Mark Houlahan
Tech Editor, Mustang Monthly
March 25, 2011
Photos By: Bill Erdman

There are all types of Mustang people in our hobby. From dyed-in-the-wool first-generation fans who like 'em stock, to hard-core drag racers who want tons of horsepower, we have Mustang enthusiasts from all walks of life in this hobby of ours. Wendy Bradshaw-Brown is one of those multi-faceted Mustang fans who likes all parts of the hobby. Wendy and her husband, Bob, reside in Broadalbin, New York, and are members of the Adirondack Shelby Mustang Club. After completing the restoration of a '67 Mustang GT (a 390/four-speed car no less) to Mustang Club of America's Trailered Concours level, Wendy missed having a Mustang to drive just for fun rides, cruise nights, and so forth. The GT fastback, being a concours car now, was off limits to such "frivolity." Wendy put the word out she was looking for another classic Mustang project, something that would be a fun driver, but that wasn't anything special or rare so she could modify it to her liking. A fellow club member (Wendy and Bob are also members of the Garden State Region Mustang Club) tipped her off to a '65 Mustang fastback that had been converted to a Shelby clone. Wendy went to go see the car and felt it would make the perfect project for her. The fastback was dark green with white stripes, white interior, and was powered by a 289/four-speed and even had factory air conditioning.

For the next two years, Wendy drove the green and white fastback during the summer driving season before she decided it was time to strip the car and repaint it. To do the car right, the complete drivetrain was removed for a rebuild, the car stripped to bare metal, and all new trim items purchased. Somewhere along the way, though, Wendy says things got a "little" out of control. The mild rebuild of the 289 became a 408ci, stroked 351 Windsor with Edelbrock aluminum heads and a Scat reciprocating assembly. The 8-inch rear became a Currie Enterprises 9-inch with a polished center section, Traction-Lok, and 3.55 gears. In between the fresh stroker and built 9-inch went the obligatory Tremec TKO five-speed manual transmission, all built and assembled by Shadowland Performance in Brandon, Vermont.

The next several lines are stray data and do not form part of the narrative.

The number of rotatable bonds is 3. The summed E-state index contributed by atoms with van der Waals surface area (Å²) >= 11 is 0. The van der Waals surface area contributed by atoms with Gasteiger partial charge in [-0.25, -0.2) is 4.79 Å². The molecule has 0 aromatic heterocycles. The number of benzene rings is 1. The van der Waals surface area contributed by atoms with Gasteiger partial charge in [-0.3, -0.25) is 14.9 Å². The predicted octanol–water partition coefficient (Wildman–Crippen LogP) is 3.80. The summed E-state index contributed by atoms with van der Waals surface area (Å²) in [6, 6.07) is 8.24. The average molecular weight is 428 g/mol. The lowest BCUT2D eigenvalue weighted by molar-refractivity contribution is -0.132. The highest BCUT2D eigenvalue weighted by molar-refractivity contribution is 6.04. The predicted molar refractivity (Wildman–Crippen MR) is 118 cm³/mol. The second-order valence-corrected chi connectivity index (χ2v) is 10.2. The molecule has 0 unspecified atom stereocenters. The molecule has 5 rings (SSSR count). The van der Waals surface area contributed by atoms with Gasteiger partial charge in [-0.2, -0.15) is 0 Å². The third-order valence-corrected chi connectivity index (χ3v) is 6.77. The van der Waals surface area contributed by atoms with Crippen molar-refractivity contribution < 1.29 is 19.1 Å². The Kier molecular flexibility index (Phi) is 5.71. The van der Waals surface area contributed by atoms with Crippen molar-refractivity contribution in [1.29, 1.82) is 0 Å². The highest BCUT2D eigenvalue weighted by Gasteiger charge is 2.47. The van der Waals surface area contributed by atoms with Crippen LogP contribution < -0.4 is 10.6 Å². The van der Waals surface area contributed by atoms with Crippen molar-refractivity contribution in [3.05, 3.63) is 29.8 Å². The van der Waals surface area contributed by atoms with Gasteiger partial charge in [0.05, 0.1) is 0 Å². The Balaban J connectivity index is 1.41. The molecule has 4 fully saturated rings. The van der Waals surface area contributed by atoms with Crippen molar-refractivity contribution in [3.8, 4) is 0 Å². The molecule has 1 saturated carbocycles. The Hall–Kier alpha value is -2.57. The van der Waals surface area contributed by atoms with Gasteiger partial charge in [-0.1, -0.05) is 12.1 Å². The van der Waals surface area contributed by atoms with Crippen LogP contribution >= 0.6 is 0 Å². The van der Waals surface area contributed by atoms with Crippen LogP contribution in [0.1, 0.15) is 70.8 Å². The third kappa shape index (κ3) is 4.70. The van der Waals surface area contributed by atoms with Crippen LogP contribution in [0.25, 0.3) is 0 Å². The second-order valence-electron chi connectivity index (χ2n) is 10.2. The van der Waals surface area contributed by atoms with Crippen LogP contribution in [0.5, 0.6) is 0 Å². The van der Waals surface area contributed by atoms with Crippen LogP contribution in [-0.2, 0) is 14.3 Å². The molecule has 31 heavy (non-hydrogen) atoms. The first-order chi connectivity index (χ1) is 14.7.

Of course, all this work didn't happen overnight. No, the build took on a life of its own and consumed almost six years before it was completed. Before the fresh drivetrain was installed into her fastback, Wendy shipped the body off to Eddie's Restorations in Morris Plains, New Jersey, for some subtle upgrades including a Tony Branda Shelby hood, rear seat delete, and sidescoops. The rear flow-through vent area of the quarter-panels was also modified to accept the '66-style Shelby quarter-windows. Once Eddie's Restorations had the body smooth as glass, the company laid down a coat of PPG's Intense Blue over the fastback's body and finished it off with Sterling Silver Le Mans stripes for a custom Shelby look. The underside was fully detailed and painted as well. Subtle changes, like a raised fuel tank and cutback rear valance, allow for easy viewing of the ultra-clean undercarriage.

Once back from paint, the interior started to come together. Rattlesnake Ridge Upholstery in Fairhaven, Vermont, stitched up some gray and blue tweed covers for the '93 Mustang GT seats, along with a matching cover for the Shelby rollbar and a tire cover for the spare tire. A complete Dakota Digital gauge package monitors the 408 stroker's vitals, while a Kenwood audio system keeps Wendy and her passenger entertained. Cut pile carpeting gives the interior a clean look. In the trunk, Rattlesnake Ridge Upholstery performed its magic there as well, with custom-made panels for the floor, front wall, and side panels, along with a taillight panel cover and filler neck cover all in matching tweed.

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